How we inspired 1200 7-10 year old girls in 53 cities to pursue STEM: the “Just Do It” mentality

By Elizabeth Engele

What bothers you?

This was the big question posed in my “for fun” social entrepreneurship class that I had taken in one of my last semesters of university.  In Noah Isserman and Ryan Singh’sclass, students from business, social work, engineering, and more were challenged to create a social venture for the problem that bothered us.  I immediately thought about several of my female peers--on a campus that I had fought so badly to be a part of, I was frustrated listening to the non-opportunistic conversations that I found myself engaging in.  On a campus that offered the ability to do absolutely ANYTHING, I wanted to feel inspired and challenged; however, I found myself not feeling that way a majority of times.  I wanted girls to feel like they could “make” absolutely anything they wanted out of their passions and skills to drive opportunities.   From this frustration and a little research on how a STEM education encourages a “maker” mindset, MakerGirl was born.


Through themed 3D printing sessions offered to 7-10 year old girls, MakerGirl shows girls that being creative and analytical are not mutually exclusive and that any passion (fashion, sports, etc.) can be combined with STEM to create solutions.  In a short 1.5 years, MakerGirl has gone from a pilot session in which 3 co-founders could barely do 3D prints on our own (due to a lack of previous practice) to a team of ~20 Change Makers inspiring 1200 girls across the nation to pursue STEM.  


The main driver for these accolades is the mentality that got us started:  just go for it.


In November of 2014, before our first session, the original co-founders and I were spending way too much time planning out every short-term and long-term aspect of MakerGirl (revenue, logistics, marketing, etc.) until Professor Isserman came to our desks and said, “Why don’t you just try a session?  That is the only way you will know if this is a valuable idea.”


Our first session was a trainwreck--there were 3 business majors trying to teach young girls how to use 3D printers when we were novices.  Not to mention, about 7 of the 10 printers were broken, and we couldn’t even complete the 10 minute prints for the girls to go home in time. . . but that was step 1.   We would not have known what we needed to learn without just going for the first session, even if it was chaotic.


The next semester, our demand grew to 6 sessions, and we gained new team members who were collegiate STEM leaders who embodied the MakerGirl core values (see below).  The next Summer, we were accepted into UIUC’s iVenture Accelerator to work on MakerGirl full-time for the summer.  We continued to gain more valuable Change Makers (team members) and connections which enabled us to inspire more MakerGirls.  All of this growth led us to thinking and dreaming bigger.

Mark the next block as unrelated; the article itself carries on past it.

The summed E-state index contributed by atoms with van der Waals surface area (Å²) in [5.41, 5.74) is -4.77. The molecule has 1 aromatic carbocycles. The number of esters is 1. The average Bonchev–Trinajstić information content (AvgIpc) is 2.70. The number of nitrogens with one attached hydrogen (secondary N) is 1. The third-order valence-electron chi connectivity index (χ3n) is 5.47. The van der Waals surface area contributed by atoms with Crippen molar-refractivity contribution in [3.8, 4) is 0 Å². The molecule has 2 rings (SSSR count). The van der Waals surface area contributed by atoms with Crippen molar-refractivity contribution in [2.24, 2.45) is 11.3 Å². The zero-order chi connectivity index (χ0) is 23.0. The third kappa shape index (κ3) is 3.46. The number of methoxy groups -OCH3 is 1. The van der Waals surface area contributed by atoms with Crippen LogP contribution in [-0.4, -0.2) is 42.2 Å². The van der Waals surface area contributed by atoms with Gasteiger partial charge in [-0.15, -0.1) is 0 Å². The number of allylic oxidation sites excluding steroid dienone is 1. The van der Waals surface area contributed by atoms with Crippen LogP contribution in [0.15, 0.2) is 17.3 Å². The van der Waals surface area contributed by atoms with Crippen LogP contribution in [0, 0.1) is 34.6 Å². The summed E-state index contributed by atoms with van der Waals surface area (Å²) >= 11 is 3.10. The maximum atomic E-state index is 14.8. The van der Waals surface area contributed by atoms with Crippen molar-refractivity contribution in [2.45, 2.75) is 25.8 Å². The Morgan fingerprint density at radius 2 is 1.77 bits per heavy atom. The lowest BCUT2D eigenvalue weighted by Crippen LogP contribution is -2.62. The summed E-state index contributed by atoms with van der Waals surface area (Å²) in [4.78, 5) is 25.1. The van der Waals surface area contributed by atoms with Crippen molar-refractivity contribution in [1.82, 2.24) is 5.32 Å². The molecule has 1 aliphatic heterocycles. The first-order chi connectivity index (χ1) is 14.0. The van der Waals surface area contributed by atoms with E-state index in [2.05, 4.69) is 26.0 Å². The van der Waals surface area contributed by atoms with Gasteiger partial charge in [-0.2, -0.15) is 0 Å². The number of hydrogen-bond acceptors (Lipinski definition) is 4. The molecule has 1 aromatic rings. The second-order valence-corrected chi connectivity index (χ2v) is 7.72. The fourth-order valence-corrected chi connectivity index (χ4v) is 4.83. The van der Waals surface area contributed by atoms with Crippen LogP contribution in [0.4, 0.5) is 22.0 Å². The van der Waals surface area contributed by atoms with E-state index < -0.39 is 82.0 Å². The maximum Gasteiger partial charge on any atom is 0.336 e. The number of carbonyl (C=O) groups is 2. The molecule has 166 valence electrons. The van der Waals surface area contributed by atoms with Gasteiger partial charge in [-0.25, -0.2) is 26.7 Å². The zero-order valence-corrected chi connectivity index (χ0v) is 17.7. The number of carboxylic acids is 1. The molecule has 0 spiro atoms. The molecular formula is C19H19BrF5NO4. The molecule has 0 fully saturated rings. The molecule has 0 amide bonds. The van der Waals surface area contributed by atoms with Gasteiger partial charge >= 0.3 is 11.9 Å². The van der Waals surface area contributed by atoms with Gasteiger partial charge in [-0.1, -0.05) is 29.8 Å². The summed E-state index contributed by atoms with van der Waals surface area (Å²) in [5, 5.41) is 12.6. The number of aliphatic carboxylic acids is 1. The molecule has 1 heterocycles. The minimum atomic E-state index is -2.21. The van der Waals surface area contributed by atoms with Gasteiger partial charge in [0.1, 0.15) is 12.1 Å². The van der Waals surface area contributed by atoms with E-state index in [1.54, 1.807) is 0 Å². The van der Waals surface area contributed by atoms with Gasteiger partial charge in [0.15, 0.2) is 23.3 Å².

Thinking back to my childhood, while growing up in a small town, I did not have as many creative learning opportunities like MakerGirl so one of my goals was to bring the sessions to girls like myself.  This thought was one of the drivers #MakerGirlGoesMobile, a dream that we had to take the 3D printing sessions across the country to a diversity of girls.


Again, we had no idea how we would raise over $50K to do the project or how we would attract all the girls or how we would even receive truck insurance, but we just did it.  After reaching $15K of the $30K Kickstarter, I had no idea how we would raise the last half since all of our resources seemed to be tapped.  Even after the Kickstarter, we had significant questions unanswered like getting an RV versus a trailer, but again, we figured it out as time progressed.


Throughout the mobile project, we have had mayors proclaiming MakerGirl holidays and e-mails stating that we have changed girls’ lives, and none of that would have been possible without Noah nudging us to just go for attempting the first session.


“Just do it”--sounds like a simple concept, and it is, but it is the only step to get started on a big journey.  It is a simple concept, taught by some of the world’s leading innovators like leaders of Google X as well as my friend and professor, Noah Isserman. It is how some of the world’s leading products and services get built.  It is how habits can be broken and formed.

After all, the journey of 1000 miles begins with a single 3D print. 




#MakerGirlGoesMobile could not have been possible without the support of our Kickstarter donors as well as our sponsors and partners:  Avant, Abbott Laboratories, Workiva, Hyatt, Parker Hannifan, Illinois MakerLab, Ultimaker, Johnson Controls, and Preemadonna.  If you are interested in starting a MakerGirl academy in your town, please e-mail me at